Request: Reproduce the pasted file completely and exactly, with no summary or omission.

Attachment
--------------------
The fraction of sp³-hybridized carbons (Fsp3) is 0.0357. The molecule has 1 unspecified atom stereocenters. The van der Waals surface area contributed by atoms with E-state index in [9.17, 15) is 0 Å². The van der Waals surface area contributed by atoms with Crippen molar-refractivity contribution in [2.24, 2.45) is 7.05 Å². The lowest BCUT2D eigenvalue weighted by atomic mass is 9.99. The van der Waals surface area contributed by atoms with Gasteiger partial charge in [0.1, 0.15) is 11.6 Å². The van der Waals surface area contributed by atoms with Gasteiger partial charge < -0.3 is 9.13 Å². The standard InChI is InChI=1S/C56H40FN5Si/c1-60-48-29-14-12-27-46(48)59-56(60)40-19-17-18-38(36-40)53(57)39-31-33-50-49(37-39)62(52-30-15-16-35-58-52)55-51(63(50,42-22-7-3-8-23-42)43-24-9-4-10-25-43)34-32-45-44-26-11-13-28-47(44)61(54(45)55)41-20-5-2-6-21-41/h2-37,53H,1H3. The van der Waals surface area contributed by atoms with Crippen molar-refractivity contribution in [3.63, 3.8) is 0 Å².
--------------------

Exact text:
The fraction of sp³-hybridized carbons (Fsp3) is 0.0357. The molecule has 1 unspecified atom stereocenters. The van der Waals surface area contributed by atoms with E-state index in [9.17, 15) is 0 Å². The van der Waals surface area contributed by atoms with Crippen molar-refractivity contribution in [2.24, 2.45) is 7.05 Å². The lowest BCUT2D eigenvalue weighted by atomic mass is 9.99. The van der Waals surface area contributed by atoms with Gasteiger partial charge in [0.1, 0.15) is 11.6 Å². The van der Waals surface area contributed by atoms with Gasteiger partial charge < -0.3 is 9.13 Å². The standard InChI is InChI=1S/C56H40FN5Si/c1-60-48-29-14-12-27-46(48)59-56(60)40-19-17-18-38(36-40)53(57)39-31-33-50-49(37-39)62(52-30-15-16-35-58-52)55-51(63(50,42-22-7-3-8-23-42)43-24-9-4-10-25-43)34-32-45-44-26-11-13-28-47(44)61(54(45)55)41-20-5-2-6-21-41/h2-37,53H,1H3. The van der Waals surface area contributed by atoms with Crippen molar-refractivity contribution in [3.63, 3.8) is 0 Å².